Phillips said the legalization of THC edibles was not done at the request of the Pharmacy Board. But board staff did not object to the 5-milligram and 50-milligram limits because “products containing much higher amounts of delta-8 were being sold due to ambiguities in existing law,” Phillips said.

Republican Senator Michelle Benson, of Ham Lake, said she was disappointed the Pharmacy Board had not realized the full impact of the law sooner.

But Benson, who served on the conference committee that approved the bill, dodged repeated questions about whether she herself understood the law would legalize THC edibles in a text exchange with the Star Tribune.

In a statement, Republican Senate Majority Leader Jeremy Miller touted the new law as regulating the hemp products industry and enacting safeguards to keep them away from children.

CBD and THC products must be clearly labeled and sold only to people 21 or older under the new law. Edibles and beverages must be in child-resistant and tamper-evident packaging, have clearly defined portions, and be labeled “Keep this product out of reach of children.”

Miller’s statement, however, did not specify whether the Senate intended for the law to authorize the marketing of new THC products.

Sen. Jim Abeler, an Anoka Republican who chairs the Senate Finance and Human Services Reform Policy Committee, told the Star Tribune he didn’t realize the new law would legalize edibles. containing any type of THC before its adoption. He thought this would only regulate delta-8 THC products.

Abeler said the Legislature should consider rolling back the new law, but Winkler said Democrats have no interest in doing so. House Democrats support full legalization of recreational marijuana while Senate Republicans oppose it.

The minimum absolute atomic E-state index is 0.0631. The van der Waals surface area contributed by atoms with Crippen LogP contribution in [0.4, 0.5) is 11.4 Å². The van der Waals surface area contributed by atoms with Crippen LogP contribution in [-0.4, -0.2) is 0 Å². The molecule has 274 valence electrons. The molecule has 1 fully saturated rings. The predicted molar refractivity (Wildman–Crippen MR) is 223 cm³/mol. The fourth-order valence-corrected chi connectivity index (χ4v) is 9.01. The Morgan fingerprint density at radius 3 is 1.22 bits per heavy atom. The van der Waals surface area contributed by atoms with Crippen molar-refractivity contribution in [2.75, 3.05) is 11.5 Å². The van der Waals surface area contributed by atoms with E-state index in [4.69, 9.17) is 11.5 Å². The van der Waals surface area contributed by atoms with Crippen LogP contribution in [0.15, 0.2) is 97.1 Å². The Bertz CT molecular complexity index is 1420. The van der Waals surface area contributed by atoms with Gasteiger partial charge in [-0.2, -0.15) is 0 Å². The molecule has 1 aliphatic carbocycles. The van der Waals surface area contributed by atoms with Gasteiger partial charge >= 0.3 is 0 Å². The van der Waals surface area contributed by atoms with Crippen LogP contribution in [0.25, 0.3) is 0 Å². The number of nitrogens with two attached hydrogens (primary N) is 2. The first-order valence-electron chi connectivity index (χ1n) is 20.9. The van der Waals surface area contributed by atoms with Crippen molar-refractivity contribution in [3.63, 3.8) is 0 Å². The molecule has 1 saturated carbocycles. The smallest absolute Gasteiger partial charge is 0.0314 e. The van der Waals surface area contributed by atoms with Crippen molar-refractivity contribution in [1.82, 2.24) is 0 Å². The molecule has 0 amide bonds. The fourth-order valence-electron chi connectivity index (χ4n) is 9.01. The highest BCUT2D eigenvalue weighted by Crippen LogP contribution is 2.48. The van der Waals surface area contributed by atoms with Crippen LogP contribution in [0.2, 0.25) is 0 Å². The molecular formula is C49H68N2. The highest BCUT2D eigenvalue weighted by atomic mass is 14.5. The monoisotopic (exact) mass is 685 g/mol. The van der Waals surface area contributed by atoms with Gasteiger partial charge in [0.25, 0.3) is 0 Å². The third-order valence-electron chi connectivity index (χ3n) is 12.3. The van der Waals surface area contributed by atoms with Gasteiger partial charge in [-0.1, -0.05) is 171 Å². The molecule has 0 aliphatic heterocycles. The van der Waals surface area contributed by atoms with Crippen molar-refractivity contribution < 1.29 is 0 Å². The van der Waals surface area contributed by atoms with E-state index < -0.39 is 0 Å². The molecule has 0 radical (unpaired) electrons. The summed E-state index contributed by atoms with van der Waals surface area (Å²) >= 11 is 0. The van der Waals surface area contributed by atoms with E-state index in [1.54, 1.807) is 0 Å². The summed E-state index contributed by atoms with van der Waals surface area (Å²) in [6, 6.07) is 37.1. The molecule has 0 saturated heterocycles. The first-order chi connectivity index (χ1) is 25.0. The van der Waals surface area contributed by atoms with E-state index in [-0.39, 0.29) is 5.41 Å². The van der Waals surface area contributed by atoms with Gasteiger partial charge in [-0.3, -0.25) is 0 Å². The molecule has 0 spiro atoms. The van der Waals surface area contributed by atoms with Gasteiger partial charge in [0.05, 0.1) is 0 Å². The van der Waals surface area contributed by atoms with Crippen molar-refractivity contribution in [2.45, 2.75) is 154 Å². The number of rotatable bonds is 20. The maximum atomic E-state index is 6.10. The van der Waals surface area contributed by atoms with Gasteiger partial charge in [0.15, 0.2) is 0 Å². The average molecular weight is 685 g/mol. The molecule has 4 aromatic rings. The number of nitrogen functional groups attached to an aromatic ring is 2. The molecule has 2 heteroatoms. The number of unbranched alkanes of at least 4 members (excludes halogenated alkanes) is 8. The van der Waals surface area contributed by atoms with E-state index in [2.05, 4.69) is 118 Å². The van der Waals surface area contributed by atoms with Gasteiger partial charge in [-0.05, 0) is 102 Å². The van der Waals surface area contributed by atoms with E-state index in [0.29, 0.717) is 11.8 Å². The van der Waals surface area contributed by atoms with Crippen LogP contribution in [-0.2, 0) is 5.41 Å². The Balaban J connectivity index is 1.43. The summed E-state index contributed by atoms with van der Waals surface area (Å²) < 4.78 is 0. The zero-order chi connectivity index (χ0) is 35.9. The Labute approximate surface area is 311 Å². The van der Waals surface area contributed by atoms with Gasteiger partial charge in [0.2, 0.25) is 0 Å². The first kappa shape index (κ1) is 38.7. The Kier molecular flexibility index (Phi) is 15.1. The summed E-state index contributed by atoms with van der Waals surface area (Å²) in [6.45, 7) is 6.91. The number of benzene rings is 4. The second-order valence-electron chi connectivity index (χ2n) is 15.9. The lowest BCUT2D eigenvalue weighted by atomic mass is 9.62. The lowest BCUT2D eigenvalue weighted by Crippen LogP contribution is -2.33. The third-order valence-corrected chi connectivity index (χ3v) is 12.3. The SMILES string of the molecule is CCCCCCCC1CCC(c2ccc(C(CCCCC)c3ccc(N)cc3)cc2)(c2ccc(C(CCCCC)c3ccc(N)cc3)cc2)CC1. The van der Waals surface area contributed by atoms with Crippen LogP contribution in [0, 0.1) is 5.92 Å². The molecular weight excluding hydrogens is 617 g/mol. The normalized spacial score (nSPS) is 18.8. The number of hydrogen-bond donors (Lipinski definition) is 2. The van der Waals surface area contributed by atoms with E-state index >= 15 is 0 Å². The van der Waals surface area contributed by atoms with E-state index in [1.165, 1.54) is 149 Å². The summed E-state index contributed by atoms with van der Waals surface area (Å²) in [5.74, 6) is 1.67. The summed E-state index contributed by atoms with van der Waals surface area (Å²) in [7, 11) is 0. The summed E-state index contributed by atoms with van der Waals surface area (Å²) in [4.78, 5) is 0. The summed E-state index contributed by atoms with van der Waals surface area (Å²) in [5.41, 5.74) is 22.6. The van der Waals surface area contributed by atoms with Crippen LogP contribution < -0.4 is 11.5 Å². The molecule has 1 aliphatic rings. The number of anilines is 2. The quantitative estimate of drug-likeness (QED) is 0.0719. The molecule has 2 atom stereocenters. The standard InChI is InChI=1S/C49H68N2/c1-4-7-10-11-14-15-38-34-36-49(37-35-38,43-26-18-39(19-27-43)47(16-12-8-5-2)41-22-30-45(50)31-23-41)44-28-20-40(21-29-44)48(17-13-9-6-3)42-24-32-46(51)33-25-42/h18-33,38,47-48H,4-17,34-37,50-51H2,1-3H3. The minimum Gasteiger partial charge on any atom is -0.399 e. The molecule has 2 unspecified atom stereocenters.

The law places no limits on the number of CBD and THC products that can be purchased, and does not regulate who can make or sell them. The Pharmacy Board released guidance on Thursday to answer common questions about the new law.

“At this time, no agency licenses manufacturing or retail businesses,” Phillips said.

The Pharmacy Board employs 23 people and doesn’t have the resources to inspect all new products, so it will rely on complaints submitted by consumers, Phillips said. The council also does not have a lab to test hemp-derived THC products, but Phillips said the council is working to create one.

She called on the Legislature to consider a state cannabis management office to oversee all things cannabis. The Board of Pharmacy and the Department of Agriculture currently share oversight of industrial hemp and hemp-derived products, while Minnesota’s medical marijuana program is housed within the Department of Health.

Edelson admitted that the new law “opens the floodgates” for THC-infused products to hit the market. She said state lawmakers need to pass more specific regulations at their next meeting at the state Capitol.

At the Nothing But Hemp store on Grand Avenue in St. Paul on Friday, a few dozen customers lined up outside the door, eagerly waiting to purchase new THC-infused edibles.

As Dylan and Lindsey Crepps of St. Paul waited, they wondered if the new law might lead to the full legalization of recreational marijuana in Minnesota.

“It’s the front door, isn’t it?” said Lindsey Crepps. “I mean, if you’re selling edibles, THC, delta-9, you’re basically selling real flower. So what’s the difference, you know what I mean?”

“It’s kind of like small steps towards something that will inevitably happen sooner or later,” said Dylan Crepps. “It’s widely available anyway.”

Writer Katelyn Vue contributed to this story.